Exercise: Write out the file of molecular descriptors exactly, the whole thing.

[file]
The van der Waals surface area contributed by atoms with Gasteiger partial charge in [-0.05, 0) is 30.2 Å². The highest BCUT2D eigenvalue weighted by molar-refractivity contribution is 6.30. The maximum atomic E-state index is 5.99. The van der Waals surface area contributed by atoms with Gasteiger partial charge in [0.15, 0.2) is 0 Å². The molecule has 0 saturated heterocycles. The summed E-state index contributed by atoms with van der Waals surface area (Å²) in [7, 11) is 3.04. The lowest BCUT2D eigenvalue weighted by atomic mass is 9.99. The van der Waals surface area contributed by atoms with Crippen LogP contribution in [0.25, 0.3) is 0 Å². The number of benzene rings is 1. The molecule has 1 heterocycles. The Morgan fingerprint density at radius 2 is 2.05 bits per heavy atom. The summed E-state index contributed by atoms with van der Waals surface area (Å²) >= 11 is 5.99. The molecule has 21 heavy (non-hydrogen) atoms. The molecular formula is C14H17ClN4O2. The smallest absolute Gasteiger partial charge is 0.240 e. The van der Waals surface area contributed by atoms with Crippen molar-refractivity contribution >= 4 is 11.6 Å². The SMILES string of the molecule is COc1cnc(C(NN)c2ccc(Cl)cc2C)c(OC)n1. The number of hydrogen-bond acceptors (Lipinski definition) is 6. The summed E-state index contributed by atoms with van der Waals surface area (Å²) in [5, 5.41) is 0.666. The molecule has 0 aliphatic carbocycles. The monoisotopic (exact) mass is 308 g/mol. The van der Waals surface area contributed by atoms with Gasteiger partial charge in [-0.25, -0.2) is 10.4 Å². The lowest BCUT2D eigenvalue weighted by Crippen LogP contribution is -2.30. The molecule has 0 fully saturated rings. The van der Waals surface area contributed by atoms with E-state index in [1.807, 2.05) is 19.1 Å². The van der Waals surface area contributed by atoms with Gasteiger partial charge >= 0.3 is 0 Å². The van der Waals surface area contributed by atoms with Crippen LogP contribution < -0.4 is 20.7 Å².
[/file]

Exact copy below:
The van der Waals surface area contributed by atoms with Gasteiger partial charge in [-0.05, 0) is 30.2 Å². The highest BCUT2D eigenvalue weighted by molar-refractivity contribution is 6.30. The maximum atomic E-state index is 5.99. The van der Waals surface area contributed by atoms with Gasteiger partial charge in [0.15, 0.2) is 0 Å². The molecule has 0 saturated heterocycles. The summed E-state index contributed by atoms with van der Waals surface area (Å²) in [7, 11) is 3.04. The lowest BCUT2D eigenvalue weighted by atomic mass is 9.99. The van der Waals surface area contributed by atoms with Crippen LogP contribution in [0.25, 0.3) is 0 Å². The number of benzene rings is 1. The molecule has 1 heterocycles. The Morgan fingerprint density at radius 2 is 2.05 bits per heavy atom. The summed E-state index contributed by atoms with van der Waals surface area (Å²) >= 11 is 5.99. The molecule has 21 heavy (non-hydrogen) atoms. The molecular formula is C14H17ClN4O2. The smallest absolute Gasteiger partial charge is 0.240 e. The van der Waals surface area contributed by atoms with Crippen molar-refractivity contribution >= 4 is 11.6 Å². The SMILES string of the molecule is COc1cnc(C(NN)c2ccc(Cl)cc2C)c(OC)n1. The number of hydrogen-bond acceptors (Lipinski definition) is 6. The summed E-state index contributed by atoms with van der Waals surface area (Å²) in [5, 5.41) is 0.666. The molecule has 0 aliphatic carbocycles. The monoisotopic (exact) mass is 308 g/mol. The van der Waals surface area contributed by atoms with Gasteiger partial charge in [-0.25, -0.2) is 10.4 Å². The lowest BCUT2D eigenvalue weighted by Crippen LogP contribution is -2.30. The molecule has 0 fully saturated rings. The van der Waals surface area contributed by atoms with E-state index in [1.807, 2.05) is 19.1 Å². The van der Waals surface area contributed by atoms with Gasteiger partial charge >= 0.3 is 0 Å². The van der Waals surface area contributed by atoms with Crippen LogP contribution < -0.4 is 20.7 Å².